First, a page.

The killing of Freddie Gray at the hands of Baltimore Police Department sent shockwaves through communities across the country, but none harder than in Baltimore where both protests and riots erupted. In solidarity, protestors gathered and marched in NYC on April 29, 2015. The show of resistance and civil disobedience wreaked havoc on NYC’s roadways and sidewalks. The march was a peaceful yet very vocal protest. Even in peace, NYPD took to hard tactics and arrested over 100 protestors for expressing their Freedom of Speech.
At the time of publishing the final number of protestors is unknown. I would put the count in the range of 300-500. Police succeeded in splintering the protestors into groups, weakening their critical mass, however, it also spread protestors both East and West… causing gridlock downtown and uptown.
The protests were a show of civil disobedience (Tactics that proved effective during the Civil Rights Era but with a sharper-edged millennial touch) and remained non-violent in a show of resistance. The group I marched with and observed ended their evening-long protest at Grand Central Station, a public space with excellent acoustics.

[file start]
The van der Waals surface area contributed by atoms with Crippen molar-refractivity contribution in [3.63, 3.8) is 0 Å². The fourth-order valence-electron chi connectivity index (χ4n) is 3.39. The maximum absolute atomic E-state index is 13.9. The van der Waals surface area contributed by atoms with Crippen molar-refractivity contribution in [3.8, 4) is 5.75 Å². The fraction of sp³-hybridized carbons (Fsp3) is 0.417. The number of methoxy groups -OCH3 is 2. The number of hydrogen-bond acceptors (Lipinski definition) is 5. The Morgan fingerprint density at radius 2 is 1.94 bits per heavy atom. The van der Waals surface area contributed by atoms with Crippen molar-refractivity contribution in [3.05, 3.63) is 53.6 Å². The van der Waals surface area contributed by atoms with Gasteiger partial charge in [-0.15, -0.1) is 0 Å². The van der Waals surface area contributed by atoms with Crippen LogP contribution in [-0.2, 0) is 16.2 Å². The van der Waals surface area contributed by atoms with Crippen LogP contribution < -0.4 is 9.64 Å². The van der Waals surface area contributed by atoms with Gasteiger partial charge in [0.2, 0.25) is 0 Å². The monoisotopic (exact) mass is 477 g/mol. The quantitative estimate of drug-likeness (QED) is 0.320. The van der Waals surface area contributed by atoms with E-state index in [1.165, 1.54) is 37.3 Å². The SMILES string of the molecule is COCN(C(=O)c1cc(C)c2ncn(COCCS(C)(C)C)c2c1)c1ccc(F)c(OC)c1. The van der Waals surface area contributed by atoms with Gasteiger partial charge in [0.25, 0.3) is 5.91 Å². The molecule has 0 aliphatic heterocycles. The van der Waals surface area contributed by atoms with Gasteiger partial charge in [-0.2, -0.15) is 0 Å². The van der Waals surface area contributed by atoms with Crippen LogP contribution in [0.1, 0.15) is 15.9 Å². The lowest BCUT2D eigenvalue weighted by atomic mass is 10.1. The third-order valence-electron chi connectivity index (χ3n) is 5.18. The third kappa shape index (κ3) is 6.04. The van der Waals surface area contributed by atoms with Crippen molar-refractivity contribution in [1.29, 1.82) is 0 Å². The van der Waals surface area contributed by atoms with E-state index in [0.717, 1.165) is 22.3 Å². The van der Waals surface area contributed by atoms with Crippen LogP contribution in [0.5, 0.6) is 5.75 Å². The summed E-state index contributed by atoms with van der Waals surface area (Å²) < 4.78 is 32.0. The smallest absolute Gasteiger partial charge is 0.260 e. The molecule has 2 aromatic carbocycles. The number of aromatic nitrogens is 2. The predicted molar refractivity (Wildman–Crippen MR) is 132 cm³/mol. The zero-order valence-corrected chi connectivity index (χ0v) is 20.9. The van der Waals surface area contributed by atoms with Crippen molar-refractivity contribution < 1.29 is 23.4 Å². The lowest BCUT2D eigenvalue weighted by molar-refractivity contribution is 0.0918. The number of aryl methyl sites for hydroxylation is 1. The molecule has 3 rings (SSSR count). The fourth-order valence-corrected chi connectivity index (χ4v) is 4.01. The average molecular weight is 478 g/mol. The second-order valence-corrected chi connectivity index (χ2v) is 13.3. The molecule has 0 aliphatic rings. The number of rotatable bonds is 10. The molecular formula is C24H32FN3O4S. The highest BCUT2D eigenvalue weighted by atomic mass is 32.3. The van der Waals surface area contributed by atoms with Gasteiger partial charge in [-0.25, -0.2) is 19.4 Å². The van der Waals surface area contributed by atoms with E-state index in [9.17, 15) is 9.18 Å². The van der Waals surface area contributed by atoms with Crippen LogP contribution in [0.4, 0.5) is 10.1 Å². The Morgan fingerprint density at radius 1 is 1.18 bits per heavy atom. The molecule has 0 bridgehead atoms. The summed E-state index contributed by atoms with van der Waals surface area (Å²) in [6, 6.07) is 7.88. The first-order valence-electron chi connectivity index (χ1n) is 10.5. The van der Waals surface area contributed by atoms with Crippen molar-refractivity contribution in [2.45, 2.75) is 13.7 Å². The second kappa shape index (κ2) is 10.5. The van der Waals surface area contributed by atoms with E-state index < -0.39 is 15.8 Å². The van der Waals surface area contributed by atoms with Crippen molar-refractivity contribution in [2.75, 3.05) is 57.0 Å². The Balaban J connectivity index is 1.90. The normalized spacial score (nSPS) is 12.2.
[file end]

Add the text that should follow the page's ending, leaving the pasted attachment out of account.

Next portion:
All eyes were watching, some approved while others, as you can imagine on their commute home, could care less. Disapprovingly, a few shouts of “get a job” had followed along the protest march and in the Main Concourse. Sharp tongue responses from protestors, letting the MTA worker who spouted his descent from our Freedom of Speech “I just came from work!”, “I have a fucking Masters Degree, and work in a Diplomatic Office… You start at $25,000… I have a job!” There seemed to be multiple leaders of different groups, even amongst the remaining 50 or so protestors.
There seemed to be multiple leaders of different groups, even amongst the remaining 50 or so protestors. After a moment of silence, and a show of will to power, one particular gentleman led a rousing and spirited rendition of Redemption Song captured in this video.